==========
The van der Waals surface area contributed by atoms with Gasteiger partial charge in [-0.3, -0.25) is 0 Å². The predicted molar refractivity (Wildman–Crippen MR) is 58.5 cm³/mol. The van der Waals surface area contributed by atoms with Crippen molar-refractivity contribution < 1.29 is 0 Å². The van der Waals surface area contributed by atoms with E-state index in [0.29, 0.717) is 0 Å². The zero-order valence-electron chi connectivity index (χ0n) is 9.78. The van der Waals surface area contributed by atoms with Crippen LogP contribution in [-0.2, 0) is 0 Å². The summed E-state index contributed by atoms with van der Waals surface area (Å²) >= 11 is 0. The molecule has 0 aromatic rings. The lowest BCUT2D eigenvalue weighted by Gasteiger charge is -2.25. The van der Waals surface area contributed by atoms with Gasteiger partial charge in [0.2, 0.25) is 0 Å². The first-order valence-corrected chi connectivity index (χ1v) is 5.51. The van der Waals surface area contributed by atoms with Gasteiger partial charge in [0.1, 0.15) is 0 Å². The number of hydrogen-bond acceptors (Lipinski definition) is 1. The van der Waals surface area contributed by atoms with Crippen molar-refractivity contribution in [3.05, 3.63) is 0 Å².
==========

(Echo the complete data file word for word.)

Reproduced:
The van der Waals surface area contributed by atoms with Gasteiger partial charge in [-0.3, -0.25) is 0 Å². The predicted molar refractivity (Wildman–Crippen MR) is 58.5 cm³/mol. The van der Waals surface area contributed by atoms with Crippen molar-refractivity contribution < 1.29 is 0 Å². The van der Waals surface area contributed by atoms with E-state index in [0.29, 0.717) is 0 Å². The zero-order valence-electron chi connectivity index (χ0n) is 9.78. The van der Waals surface area contributed by atoms with Crippen LogP contribution in [-0.2, 0) is 0 Å². The summed E-state index contributed by atoms with van der Waals surface area (Å²) >= 11 is 0. The molecule has 0 aromatic rings. The lowest BCUT2D eigenvalue weighted by Gasteiger charge is -2.25. The van der Waals surface area contributed by atoms with Gasteiger partial charge in [0.2, 0.25) is 0 Å². The first-order valence-corrected chi connectivity index (χ1v) is 5.51. The van der Waals surface area contributed by atoms with Gasteiger partial charge in [0.1, 0.15) is 0 Å². The number of hydrogen-bond acceptors (Lipinski definition) is 1. The van der Waals surface area contributed by atoms with Crippen molar-refractivity contribution in [3.05, 3.63) is 0 Å².